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Sci Fi to Syfy? Houston, we've got no problem

There is something of an outcry over the decision to change the name of the Sci-Fi Channel to Syfy. But has the phrase 'Science Fiction' become a little old?

There has been something of an outpouring of bile directed at NBC for its decision to change the name of the Sci-Fi channel to Syfy.

I will attempt to forget, for at least a moment, that "Syf" is the Polish word for "total bloody mess." (It seems to have its roots in the lesions of syphilis.) And "Syfy" would be, well, the plural.

Then I'll feel free to admit that the name change might not be so terrible.

I know that those who feel that science fiction is an entity to be venerated like the relics of a saint may feel deeply aggrieved, though the Sci-Fi channel doesn't actually present all that much programming that might strictly be defined as science fiction.

However, I suspect that somewhere beyond the arguments for wanting a name the channel can trademark is an argument that the phrase "science fiction" has become a little old.

Sometimes words or phrases linger in the language and take on personas that those who love them didn't quite mean them to have. Sometimes, and it's happening far more, thanks to the Web, words and phrases are exposed so much, they mutate beyond anyone's control. "Liberal" is one. "Conservative" is another.

Will he get a new license plate? CC Xurble

Perhaps one of the biggest of these is the word "literature." Too often, literature has been uttered with a very fine British accent in an attempt to make it the Ritz-Carlton of books. Instead, it's become the Buckingham Palace. A place where some might stop and stare, but which far too few could imagine they'll actually enjoy. So they don't bother trying.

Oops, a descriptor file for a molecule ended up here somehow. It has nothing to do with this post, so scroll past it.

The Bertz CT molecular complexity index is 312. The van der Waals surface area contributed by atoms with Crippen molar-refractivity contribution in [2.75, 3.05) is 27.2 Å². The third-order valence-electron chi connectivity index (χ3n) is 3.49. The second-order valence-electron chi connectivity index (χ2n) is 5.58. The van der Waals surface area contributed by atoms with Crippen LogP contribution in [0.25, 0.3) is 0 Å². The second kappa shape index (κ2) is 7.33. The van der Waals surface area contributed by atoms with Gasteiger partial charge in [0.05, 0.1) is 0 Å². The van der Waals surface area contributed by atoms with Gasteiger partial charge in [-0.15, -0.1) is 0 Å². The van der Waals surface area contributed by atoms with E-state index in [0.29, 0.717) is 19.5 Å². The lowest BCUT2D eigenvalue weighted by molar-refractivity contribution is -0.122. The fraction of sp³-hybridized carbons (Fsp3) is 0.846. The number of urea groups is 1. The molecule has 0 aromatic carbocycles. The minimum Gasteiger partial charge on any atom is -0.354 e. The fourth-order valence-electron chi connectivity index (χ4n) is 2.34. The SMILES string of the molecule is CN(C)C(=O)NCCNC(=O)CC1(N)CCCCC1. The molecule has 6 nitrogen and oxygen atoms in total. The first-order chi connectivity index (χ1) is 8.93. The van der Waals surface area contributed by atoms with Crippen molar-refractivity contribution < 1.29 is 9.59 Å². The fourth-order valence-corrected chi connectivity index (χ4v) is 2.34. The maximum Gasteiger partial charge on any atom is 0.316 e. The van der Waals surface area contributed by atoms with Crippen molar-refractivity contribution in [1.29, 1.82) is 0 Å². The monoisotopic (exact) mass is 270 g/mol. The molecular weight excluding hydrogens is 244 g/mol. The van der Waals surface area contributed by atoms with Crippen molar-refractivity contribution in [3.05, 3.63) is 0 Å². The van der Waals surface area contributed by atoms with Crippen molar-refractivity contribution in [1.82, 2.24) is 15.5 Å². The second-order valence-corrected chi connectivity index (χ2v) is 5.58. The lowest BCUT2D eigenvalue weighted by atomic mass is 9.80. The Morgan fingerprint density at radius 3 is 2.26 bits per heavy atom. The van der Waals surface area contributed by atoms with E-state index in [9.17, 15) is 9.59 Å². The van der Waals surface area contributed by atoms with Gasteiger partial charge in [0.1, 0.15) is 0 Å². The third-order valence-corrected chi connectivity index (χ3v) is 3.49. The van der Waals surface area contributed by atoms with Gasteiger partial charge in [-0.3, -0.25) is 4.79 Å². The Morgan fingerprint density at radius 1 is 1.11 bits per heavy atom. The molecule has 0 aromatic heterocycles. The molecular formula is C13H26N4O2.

Science fiction sometimes feels a little like that--an exclusive and aging club for those who possess the trappings of membership: some facet of supposed nerdism, some commitment to scientific superiority.

Moreover, isn't there something a little strange when so many who live, breathe, and adore brands called Google, Twitter, Yahoo and, my favorite this week, Aardvark, and whose lexicon comprises such abbreviations as "luv," "LOL," and "IMHO," suddenly toss spit at science fiction being reduced to Syfy?

The childlike word trend (and there's nothing wrong with it, IMHO) surely got its thrust in tech. Should the phrase "science fiction" be immune from that?

Of course, what will matter greatly is which shows Syfy will create. And for whom. Maybe, just maybe, it wants to get beyond some of the limiting notions of the phrase "science fiction." Maybe it will create a new interpretation that is somehow more involving for more people.

On the other hand, there's Syfy's tagline: "Imagine Greater." I'd love to try to defend it (and fail). But my attention is being pulled toward imagining a greater dance floor version of Steve Wozniak. Is that within the realm of human possibility?